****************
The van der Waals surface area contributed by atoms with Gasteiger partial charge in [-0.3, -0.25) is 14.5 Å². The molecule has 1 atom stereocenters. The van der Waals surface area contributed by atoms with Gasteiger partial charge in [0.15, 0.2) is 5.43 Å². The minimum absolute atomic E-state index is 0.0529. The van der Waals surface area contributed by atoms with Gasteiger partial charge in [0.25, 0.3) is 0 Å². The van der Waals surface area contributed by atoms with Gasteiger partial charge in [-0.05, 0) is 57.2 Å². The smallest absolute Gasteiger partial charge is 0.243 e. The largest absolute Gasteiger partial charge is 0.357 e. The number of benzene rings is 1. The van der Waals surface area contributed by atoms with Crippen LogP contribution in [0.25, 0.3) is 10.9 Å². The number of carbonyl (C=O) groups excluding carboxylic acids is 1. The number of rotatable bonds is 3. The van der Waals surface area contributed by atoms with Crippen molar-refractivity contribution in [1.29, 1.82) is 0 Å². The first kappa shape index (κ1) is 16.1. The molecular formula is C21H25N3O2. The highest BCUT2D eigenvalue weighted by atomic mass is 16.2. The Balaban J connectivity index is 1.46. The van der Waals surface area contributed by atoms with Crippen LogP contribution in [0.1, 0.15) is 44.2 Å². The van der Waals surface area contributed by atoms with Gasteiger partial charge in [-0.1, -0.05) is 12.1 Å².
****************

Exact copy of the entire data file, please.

The van der Waals surface area contributed by atoms with Gasteiger partial charge in [-0.3, -0.25) is 14.5 Å². The molecule has 1 atom stereocenters. The van der Waals surface area contributed by atoms with Gasteiger partial charge in [0.15, 0.2) is 5.43 Å². The minimum absolute atomic E-state index is 0.0529. The van der Waals surface area contributed by atoms with Gasteiger partial charge in [0.25, 0.3) is 0 Å². The van der Waals surface area contributed by atoms with Gasteiger partial charge in [-0.05, 0) is 57.2 Å². The smallest absolute Gasteiger partial charge is 0.243 e. The largest absolute Gasteiger partial charge is 0.357 e. The number of benzene rings is 1. The van der Waals surface area contributed by atoms with Crippen LogP contribution in [0.25, 0.3) is 10.9 Å². The number of carbonyl (C=O) groups excluding carboxylic acids is 1. The number of rotatable bonds is 3. The van der Waals surface area contributed by atoms with Crippen molar-refractivity contribution in [1.29, 1.82) is 0 Å². The first kappa shape index (κ1) is 16.1. The molecular formula is C21H25N3O2. The highest BCUT2D eigenvalue weighted by atomic mass is 16.2. The Balaban J connectivity index is 1.46. The van der Waals surface area contributed by atoms with Crippen LogP contribution in [0.1, 0.15) is 44.2 Å². The van der Waals surface area contributed by atoms with Gasteiger partial charge in [-0.1, -0.05) is 12.1 Å².